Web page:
Longinoja is an urban brook that flows through Helsinki, the capital of Finland, into the Vantaanjoki River. Since 2001, voluntary stream restoration activities have been organized by SKES, the society for the promotion of Finnish fishing tourism industry. The restorations performed by volunteers have enabled the recovery of the endangered trout stock of the Gulf of Finland in the brook and the parr density is first-rate.
A social media community has been created around the brook, in which all members are interested in the condition of the brook and especially the trout swimming in it. This website acts as an open databank for the community.
“We have managed to create something that is unique in Finland around the urban brook. Our goal is to provide information about a local natural site and to get people to enjoy a green gem of the urban concrete jungle”, brook activist Juha Salonen explains.
Unfortunately, we cannot translate this whole website into different languages, but our most important message is this: Enjoy the brook nature and remember to leave the trout in peace. We also want to kindly remind you that fishing is completely forbidden along the length of the Longinoja brook.
Restoration of Urban Longinoja Brook Wins Finnish Biodiversity Award 2017-2018
Perseverance in the voluntary restoration of the urban brook of Longinoja in the Malmi suburb of Helsinki won the Finnish Biodiversity Award 2017-2018. The winner was chosen by the National Committee of Finland of IUCN, International Union for Conservation of Nature. The award was given out in Helsinki on 25 February 2019 by Minister of the Environment, Energy and Housing Kimmo Tiilikainen.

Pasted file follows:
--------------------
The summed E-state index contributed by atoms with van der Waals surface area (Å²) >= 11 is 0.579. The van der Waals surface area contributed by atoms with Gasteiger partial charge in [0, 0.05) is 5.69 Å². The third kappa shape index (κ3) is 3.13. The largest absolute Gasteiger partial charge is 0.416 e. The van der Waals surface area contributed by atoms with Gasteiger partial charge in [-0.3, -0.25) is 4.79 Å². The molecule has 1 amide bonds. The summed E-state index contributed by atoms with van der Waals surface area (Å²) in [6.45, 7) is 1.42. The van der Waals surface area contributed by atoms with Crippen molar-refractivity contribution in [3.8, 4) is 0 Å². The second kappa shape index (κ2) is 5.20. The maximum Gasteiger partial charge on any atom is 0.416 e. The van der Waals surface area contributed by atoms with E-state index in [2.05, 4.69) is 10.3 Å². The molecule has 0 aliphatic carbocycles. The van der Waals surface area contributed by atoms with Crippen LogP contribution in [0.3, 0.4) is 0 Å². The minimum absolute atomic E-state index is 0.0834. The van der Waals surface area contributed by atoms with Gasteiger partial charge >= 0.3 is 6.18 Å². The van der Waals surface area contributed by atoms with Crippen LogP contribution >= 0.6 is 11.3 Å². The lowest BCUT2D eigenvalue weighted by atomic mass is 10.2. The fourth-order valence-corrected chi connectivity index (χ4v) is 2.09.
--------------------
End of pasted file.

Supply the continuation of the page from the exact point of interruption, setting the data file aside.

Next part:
Together with other countries in the world, Finland is committed to halting the loss of natural diversity by 2020. The Finnish Biodiversity Award was created to find innovative solutions that help reach the national and international goals.
The Biodiversity Award 2017-2018 goes to Mr Juha Salonen, the focal character in Longinoja Brook restoration, and the active brook restauration volunteers. Situated next to a major railroad, the urban Longinoja Brook was restored by a group of volunteers working together with many other actors, during a period of over 15 years.
“Thanks to active restoration work, the brook has now revived, and large numbers of threatened sea trout come again to spawn in the Longinoja Brook. This kind of hands-on work is important in the conservation of species. The volunteer work has opened the eyes of many city dwellers to the importance of urban nature areas,” says Minister of the Environment, Energy and Housing Kimmo Tiilikainen.
Visitors to Longinoja Brook can enjoy the diverse stream landscape because of the volunteer efforts. The restoration work has increased the knowledge of the participants on streams and the importance of the whole stream ecosystem. Longinoja’s nature trail with information boards was opened in late 2018, and thousands of people have already visited the stream nature trail. Information on Longinoja Brook is easily available on a website and in social media. Longinoja has also been able to get lots of media attention.
The Finnish Biodiversity Award was given out now for the seventh time. This time the competition attracted twenty-one high-level proposals. Two years ago, the award went to the Wolf Ambassadors of the Finnish Nature League – Luonto-Liitto for dispelling the fear of wolves among children and youngsters by disseminating science-based information.
International Union for Conservation of Nature (IUCN) is the oldest and largest environmental organisation and network in the world. The Finnish IUCN member organisations include the Finnish Government (represented by the Ministry of the Environment), the Finnish Association of Nature Conservation, WWF Finland, the Finnish Society for Nature and Environment (Natur och Miljö), BirdLife Finland, the Finnish Wildlife Agency and the Helsinki Zoo. Next to these members, the IUCN National Committee of Finland also includes the Ministry for Foreign Affairs, the Ministry of Agriculture and Forestry, the Finnish Environment Institute and Metsähallitus Parks & Wildlife Finland. A total of over 60 Finns volunteer in IUCN Commission work.